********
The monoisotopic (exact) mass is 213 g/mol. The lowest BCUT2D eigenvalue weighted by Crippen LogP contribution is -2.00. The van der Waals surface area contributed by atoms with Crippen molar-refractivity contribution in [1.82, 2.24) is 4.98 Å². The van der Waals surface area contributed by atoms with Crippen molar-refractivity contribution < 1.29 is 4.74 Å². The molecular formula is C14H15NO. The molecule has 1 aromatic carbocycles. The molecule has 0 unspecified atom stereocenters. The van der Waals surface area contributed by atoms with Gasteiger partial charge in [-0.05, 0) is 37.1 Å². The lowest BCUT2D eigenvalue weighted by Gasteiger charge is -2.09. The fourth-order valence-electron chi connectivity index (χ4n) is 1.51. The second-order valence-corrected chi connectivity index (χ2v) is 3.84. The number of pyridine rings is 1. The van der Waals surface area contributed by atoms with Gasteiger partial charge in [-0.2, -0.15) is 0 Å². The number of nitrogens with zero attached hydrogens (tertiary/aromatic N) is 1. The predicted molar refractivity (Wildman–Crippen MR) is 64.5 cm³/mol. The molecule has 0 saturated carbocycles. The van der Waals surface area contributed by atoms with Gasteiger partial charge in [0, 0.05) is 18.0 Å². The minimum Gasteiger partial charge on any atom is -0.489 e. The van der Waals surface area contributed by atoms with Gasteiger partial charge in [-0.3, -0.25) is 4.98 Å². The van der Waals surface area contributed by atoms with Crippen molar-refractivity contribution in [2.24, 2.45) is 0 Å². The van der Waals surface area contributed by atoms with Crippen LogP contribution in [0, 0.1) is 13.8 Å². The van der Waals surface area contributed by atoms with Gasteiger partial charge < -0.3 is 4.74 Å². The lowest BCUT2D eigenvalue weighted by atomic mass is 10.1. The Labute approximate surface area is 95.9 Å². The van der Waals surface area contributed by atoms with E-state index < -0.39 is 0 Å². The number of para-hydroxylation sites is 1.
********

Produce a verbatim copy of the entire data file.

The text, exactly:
The monoisotopic (exact) mass is 213 g/mol. The lowest BCUT2D eigenvalue weighted by Crippen LogP contribution is -2.00. The van der Waals surface area contributed by atoms with Crippen molar-refractivity contribution in [1.82, 2.24) is 4.98 Å². The van der Waals surface area contributed by atoms with Crippen molar-refractivity contribution < 1.29 is 4.74 Å². The molecular formula is C14H15NO. The molecule has 1 aromatic carbocycles. The molecule has 0 unspecified atom stereocenters. The van der Waals surface area contributed by atoms with Gasteiger partial charge in [-0.05, 0) is 37.1 Å². The lowest BCUT2D eigenvalue weighted by Gasteiger charge is -2.09. The fourth-order valence-electron chi connectivity index (χ4n) is 1.51. The second-order valence-corrected chi connectivity index (χ2v) is 3.84. The number of pyridine rings is 1. The van der Waals surface area contributed by atoms with Gasteiger partial charge in [-0.2, -0.15) is 0 Å². The number of nitrogens with zero attached hydrogens (tertiary/aromatic N) is 1. The predicted molar refractivity (Wildman–Crippen MR) is 64.5 cm³/mol. The molecule has 0 saturated carbocycles. The van der Waals surface area contributed by atoms with Gasteiger partial charge in [0, 0.05) is 18.0 Å². The minimum Gasteiger partial charge on any atom is -0.489 e. The van der Waals surface area contributed by atoms with Gasteiger partial charge in [-0.3, -0.25) is 4.98 Å². The van der Waals surface area contributed by atoms with Crippen molar-refractivity contribution in [2.24, 2.45) is 0 Å². The van der Waals surface area contributed by atoms with Crippen LogP contribution in [0, 0.1) is 13.8 Å². The van der Waals surface area contributed by atoms with Gasteiger partial charge < -0.3 is 4.74 Å². The lowest BCUT2D eigenvalue weighted by atomic mass is 10.1. The Labute approximate surface area is 95.9 Å². The van der Waals surface area contributed by atoms with E-state index < -0.39 is 0 Å². The number of para-hydroxylation sites is 1.